Time is the Best Answer

Is it the best solution? I don’t know for sure, but I have a specific purpose, a specific logic, a motive and a reason: not to talk to you ever again. Why? Because you’re no longer part of my life. On the day when you said in the clearest words possible, “I don’t ever want to talk to you again,” I didn’t know where to fit them in my heart. Those were not words; they were sharp steel, cutting and ripping. And so, day after night, moon after sun, after such a long time of bottled sorrow, you were gone. I thought I couldn’t live without you, but I could, and each day I did, I realized I was alive. I was alive, yes. How would it be to live without you? I just found that out and I also found out that nothing had changed. I said goodbye and I lived. Living, dying, being born, having sex, shouting, closing my fists. I’m just a man after all, just like those who pass through bus turnstiles, who dream and skip over holes. I don’t know about obvious things in life, but I know I can live without you (and what a joy to know!), and knowing that this is now obvious would make me get up, fill a cup with water and drink it.
Or eat, or sleep, or work. A cure, yes, I can think of a cure. I am cured. Healthy. But you’re not a disease, an illness, a plague. Oh, no, you’re definitely not an illness. But who said we don’t get sick from good things? I wish I knew about other people, but all I know is that you made me sick and it took me a long time to recover. Wait a moment. My heart didn’t stop beating, I didn’t stop loving or suffering again. Why do I say in every direction that you’ve hurt me so much? Because this way I make the last remaining memories of you fade away. I’ve kept your tender look, your smile, your words saying my name, there was something honest about the days we shared. I looked back at the years that followed after you. They were good. As good as the years that came before you. I’m happy for them, for all those years. Even your years were good. Surprise.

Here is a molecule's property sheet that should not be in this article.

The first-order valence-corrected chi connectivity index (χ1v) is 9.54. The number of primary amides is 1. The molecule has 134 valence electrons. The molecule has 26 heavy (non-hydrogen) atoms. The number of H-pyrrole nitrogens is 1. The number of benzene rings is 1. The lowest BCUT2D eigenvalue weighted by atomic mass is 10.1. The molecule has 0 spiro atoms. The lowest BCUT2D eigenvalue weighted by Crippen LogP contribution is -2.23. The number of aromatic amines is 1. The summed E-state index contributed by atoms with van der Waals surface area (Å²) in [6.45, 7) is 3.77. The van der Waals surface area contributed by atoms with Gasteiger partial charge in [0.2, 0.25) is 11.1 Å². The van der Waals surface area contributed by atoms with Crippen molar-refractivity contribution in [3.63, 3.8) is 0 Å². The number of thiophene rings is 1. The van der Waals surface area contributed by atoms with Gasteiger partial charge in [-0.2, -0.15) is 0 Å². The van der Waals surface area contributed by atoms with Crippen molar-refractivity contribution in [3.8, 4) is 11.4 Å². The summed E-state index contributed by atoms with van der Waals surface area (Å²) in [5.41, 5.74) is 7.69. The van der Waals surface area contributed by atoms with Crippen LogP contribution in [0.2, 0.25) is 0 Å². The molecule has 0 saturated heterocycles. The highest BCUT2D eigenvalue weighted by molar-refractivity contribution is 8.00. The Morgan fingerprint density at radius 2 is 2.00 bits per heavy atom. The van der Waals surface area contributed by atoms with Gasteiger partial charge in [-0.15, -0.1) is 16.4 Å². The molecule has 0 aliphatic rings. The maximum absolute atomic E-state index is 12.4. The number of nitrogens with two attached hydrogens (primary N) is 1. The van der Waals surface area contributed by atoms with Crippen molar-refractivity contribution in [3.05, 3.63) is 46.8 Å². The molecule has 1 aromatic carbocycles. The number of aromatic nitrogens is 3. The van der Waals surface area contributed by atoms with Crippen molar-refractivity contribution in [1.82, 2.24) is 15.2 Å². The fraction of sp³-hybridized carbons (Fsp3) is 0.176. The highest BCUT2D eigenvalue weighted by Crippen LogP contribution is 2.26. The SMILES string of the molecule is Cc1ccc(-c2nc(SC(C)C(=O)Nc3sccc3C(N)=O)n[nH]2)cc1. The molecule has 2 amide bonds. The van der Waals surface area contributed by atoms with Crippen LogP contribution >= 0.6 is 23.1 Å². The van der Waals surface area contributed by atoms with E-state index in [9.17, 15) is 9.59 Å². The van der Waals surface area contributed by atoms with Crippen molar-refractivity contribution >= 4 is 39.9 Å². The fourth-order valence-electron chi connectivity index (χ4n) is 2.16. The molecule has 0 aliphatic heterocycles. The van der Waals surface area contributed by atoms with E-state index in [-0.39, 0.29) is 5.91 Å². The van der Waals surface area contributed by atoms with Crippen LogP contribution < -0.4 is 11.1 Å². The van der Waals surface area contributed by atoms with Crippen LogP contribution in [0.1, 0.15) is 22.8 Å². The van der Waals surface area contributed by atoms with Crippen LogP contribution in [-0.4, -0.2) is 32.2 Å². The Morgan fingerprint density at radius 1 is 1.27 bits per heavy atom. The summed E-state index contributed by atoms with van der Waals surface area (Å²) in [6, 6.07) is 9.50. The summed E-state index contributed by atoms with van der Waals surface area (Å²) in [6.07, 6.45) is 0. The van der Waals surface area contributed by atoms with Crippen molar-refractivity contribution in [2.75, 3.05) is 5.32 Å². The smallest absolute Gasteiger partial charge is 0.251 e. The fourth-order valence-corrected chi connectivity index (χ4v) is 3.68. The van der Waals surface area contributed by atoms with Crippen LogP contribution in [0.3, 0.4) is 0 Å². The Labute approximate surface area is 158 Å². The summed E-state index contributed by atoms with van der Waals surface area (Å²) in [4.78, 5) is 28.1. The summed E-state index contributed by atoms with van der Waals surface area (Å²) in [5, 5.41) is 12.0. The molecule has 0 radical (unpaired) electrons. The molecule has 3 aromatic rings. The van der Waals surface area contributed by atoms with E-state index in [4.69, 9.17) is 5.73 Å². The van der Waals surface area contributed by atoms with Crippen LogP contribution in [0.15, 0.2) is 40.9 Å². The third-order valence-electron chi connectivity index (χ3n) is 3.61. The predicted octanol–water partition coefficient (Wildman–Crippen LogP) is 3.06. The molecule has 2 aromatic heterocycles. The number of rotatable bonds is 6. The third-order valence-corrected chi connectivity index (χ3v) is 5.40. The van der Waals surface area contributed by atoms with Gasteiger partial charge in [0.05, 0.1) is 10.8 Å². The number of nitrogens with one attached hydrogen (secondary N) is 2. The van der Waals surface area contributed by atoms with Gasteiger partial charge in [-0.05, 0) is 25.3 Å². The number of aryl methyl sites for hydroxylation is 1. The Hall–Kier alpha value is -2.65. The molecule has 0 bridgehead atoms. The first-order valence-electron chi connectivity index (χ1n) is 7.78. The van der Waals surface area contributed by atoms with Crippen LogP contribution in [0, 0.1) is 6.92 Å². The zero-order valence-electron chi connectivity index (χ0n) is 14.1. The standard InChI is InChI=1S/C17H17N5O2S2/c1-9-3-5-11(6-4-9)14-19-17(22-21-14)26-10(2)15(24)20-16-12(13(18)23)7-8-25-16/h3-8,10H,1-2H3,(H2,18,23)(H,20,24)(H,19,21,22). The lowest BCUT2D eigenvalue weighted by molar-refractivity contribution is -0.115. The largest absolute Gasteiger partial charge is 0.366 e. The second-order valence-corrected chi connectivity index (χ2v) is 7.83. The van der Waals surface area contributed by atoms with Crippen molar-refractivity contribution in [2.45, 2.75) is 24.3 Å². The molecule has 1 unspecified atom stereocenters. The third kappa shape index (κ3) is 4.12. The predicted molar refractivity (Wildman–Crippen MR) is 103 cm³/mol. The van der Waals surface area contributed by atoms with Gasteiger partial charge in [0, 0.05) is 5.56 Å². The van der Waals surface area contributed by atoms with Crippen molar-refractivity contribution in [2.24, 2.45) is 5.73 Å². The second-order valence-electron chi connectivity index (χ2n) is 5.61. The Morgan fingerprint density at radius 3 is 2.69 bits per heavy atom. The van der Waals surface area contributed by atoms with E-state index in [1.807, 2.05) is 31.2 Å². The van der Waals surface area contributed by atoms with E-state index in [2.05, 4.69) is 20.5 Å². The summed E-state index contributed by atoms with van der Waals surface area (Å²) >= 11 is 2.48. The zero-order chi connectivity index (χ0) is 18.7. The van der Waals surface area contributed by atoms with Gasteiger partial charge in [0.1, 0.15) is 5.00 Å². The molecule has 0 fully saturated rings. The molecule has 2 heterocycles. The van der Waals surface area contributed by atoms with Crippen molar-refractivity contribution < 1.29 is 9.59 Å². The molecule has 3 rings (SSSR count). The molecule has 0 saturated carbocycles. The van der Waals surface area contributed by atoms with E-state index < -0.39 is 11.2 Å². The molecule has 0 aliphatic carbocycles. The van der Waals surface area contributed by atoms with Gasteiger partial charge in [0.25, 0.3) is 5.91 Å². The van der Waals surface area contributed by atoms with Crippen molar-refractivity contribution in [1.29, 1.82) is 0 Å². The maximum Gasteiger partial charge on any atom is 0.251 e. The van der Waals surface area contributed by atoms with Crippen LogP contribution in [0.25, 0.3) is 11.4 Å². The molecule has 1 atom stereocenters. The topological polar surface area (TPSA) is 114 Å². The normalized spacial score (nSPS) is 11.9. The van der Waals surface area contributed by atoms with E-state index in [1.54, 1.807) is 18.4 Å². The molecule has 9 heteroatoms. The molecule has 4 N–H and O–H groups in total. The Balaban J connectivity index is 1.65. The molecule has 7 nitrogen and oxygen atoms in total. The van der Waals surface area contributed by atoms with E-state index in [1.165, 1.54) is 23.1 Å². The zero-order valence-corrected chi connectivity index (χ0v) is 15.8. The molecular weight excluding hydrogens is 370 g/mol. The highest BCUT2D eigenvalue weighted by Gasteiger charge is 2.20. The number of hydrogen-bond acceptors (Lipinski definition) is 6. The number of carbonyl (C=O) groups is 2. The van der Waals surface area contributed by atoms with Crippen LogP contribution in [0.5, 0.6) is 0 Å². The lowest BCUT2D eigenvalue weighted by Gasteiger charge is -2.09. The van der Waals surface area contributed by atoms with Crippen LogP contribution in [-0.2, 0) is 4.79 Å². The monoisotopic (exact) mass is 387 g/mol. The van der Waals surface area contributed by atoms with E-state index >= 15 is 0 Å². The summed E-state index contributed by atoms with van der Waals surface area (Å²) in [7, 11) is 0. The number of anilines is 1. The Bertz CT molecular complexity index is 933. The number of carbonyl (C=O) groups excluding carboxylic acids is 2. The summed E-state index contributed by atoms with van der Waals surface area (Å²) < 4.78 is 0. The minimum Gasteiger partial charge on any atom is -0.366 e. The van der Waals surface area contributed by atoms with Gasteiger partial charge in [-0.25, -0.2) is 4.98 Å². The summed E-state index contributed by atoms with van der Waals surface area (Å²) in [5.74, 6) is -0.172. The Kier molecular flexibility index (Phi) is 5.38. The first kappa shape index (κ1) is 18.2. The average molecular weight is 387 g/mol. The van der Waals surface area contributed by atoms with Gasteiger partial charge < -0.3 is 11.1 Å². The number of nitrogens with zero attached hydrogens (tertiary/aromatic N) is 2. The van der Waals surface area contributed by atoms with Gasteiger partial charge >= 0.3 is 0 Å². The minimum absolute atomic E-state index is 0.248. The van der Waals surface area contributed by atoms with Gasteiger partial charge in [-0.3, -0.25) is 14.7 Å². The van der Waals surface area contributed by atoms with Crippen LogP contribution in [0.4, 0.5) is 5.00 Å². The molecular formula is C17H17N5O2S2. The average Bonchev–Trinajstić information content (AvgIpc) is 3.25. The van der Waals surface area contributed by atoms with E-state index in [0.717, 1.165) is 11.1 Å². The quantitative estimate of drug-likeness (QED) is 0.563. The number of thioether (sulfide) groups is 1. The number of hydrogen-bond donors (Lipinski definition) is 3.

You were just like the others, neither better nor worse, just one of. One of.
One of them. Those very selected people who made me love as much as made me sad. Those people called past, who don’t come back. Why didn’t you leave, why did you insist so much on not leaving? It was I who didn’t untie the boat from the dock. So I released what was keeping you and I didn’t want to see you leave, I closed my eyes to avoid seeing the direction you chose and saying goodbye. This was how I decided it should be. No farewells. Only here, on paper. Saying goodbye is something to be spelled out and painted on the blank page.
If you went north, south, east or west, my goodbye goes out in all these directions. I just want to say farewell to all directions.
Waving like a lunatic to every side without even seeing where you went. My goodbye goes out in all directions. Yes, I must be just that, a lunatic who doesn’t know where to wave and who waves with his eyes shut.
Without eyes I can’t see where you went, and without eyes I can’t cry, and without crying I can’t suffer. I know now how everything is so obvious and I’ll stop fighting against it. The obvious. The logic. The continuity. Hurray to the clock hands that stop only due to lack of winding or worn out batteries. I’ll see that the ninety-degree angle indicates nine o’clock, twenty-one o’clock, three o’clock, fifteen o’clock. Every day, every night, every night, every day. There isn’t any food in the house, I must buy some and cook it. I need newspapers to read, clothes to wear. Or at least I need to shower. I know that in the shower my memories of you won’t be washed away, because they don’t exist anymore. Hurray to the skepticism of things. Hurray to those who believe in time as a solution. I believe in time as a solution, hurray to me. Hurray to what? I came out injured from all of this. Time is the best answer, my Time and the Wind. Everything went by, went by with closed eyes. When I opened them, I saw the sea, the sky, fast clouds. Before me, in front of me and after me.

RAFAEL CARVALHO was born in São Paulo in 1978 and graduated in Languages and Literature at the São Paulo University (USP).

He works at Editora Patuá and has published two books: A estante deslocada [The Displaced Bookshelf] and A cor do sal [The Color of Salt].

Translated by